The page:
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An Analog Devices Inertial Sensor for Down-Hole Drilling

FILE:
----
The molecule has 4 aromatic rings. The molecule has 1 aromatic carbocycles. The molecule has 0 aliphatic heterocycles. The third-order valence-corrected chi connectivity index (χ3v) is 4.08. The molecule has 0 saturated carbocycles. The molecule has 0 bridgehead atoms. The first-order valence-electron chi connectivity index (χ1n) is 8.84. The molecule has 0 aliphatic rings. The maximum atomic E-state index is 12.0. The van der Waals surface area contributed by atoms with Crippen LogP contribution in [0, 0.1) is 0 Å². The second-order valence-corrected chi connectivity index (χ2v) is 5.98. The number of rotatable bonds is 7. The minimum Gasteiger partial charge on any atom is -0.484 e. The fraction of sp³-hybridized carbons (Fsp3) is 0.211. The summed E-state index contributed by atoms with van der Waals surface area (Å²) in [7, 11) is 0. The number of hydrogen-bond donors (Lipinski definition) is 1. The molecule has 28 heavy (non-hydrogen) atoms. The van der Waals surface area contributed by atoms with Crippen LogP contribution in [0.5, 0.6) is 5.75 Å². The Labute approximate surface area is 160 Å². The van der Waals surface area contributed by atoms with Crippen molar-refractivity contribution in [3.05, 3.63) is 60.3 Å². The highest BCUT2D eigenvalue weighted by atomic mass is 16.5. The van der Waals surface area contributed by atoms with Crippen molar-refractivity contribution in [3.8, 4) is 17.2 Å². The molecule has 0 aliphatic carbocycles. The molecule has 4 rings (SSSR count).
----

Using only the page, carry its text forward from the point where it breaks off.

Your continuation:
The temperature, shock and vibration requirements for components used in down-hole drilling are exceeded perhaps only by the requirements for components used in Hades, whatever those might be.  An oil well drill bit is not only subject to temperatures that may be beyond 200C, it is also subject to vibration while the bit is rotating and severe shock when the drill string is pulled or new sections are added.   Amazingly, Analog Devices new inertial sensor, part number ADXL206, which combines a MEMS accelerometer and the required logic on one IC, meets the down-hole requirements at a fraction of the cost and size of previous solutions. Oil wells are no longer only drilled straight down.  They are often drilled at a slant to reach an oil field from an accessible location.  They are also often threaded around obstacles such as water or hard rock.  This requires an extremely accurate measurement of the tilt and direction of the drill bit.  The Analog Devices inertial sensor provides that measurement.  This part also has an application when the well is completed, when it can be used to monitor vibration from the down-hole pump to provide an early warning of a potential failure of the pumping apparatus. The ADXL206 inertial sensor is a dual axis ±5g dual-axis accelerometer, which can operate from -40C to +175C.  It has diminishing performance above 175C, but is 100% recoverable.  Oil well drillers will calibrate the output of the part and use it at temperatures above 175C, a usual practice in the industry.  It has a long life, a guaranteed minimum 1000 hours at 175C.  It has high sensitivity and accuracy. The ADXL206 is packaged in a 13mm X 8mm X 2 mm ceramic, dual in-line package, a tiny but rugged package, which replaces packages that can be up to the size of a hockey puck.  This part will sell at well under $1,000 in 1,000 piece quantities.  It will replace inertial sensors that sell for thousands of dollars. Although the ADXL206 was designed for down-hole applications, Semico believes it is sure to find a home in other applications that require operation in severe environments.  Although none of these have materialized yet, that there may be applications in steel mills, blast furnaces, high temperature test ovens or other high temperature locations.  The ADXL206 has a unique set of characteristics.  There are, no doubt, design engineers who have set of requirements that have defied solution for years, requirements that match the specifications of Analog Devices part ADXL206.  They will be overjoyed to see this part. Tony Massimini Chief Technical Officer

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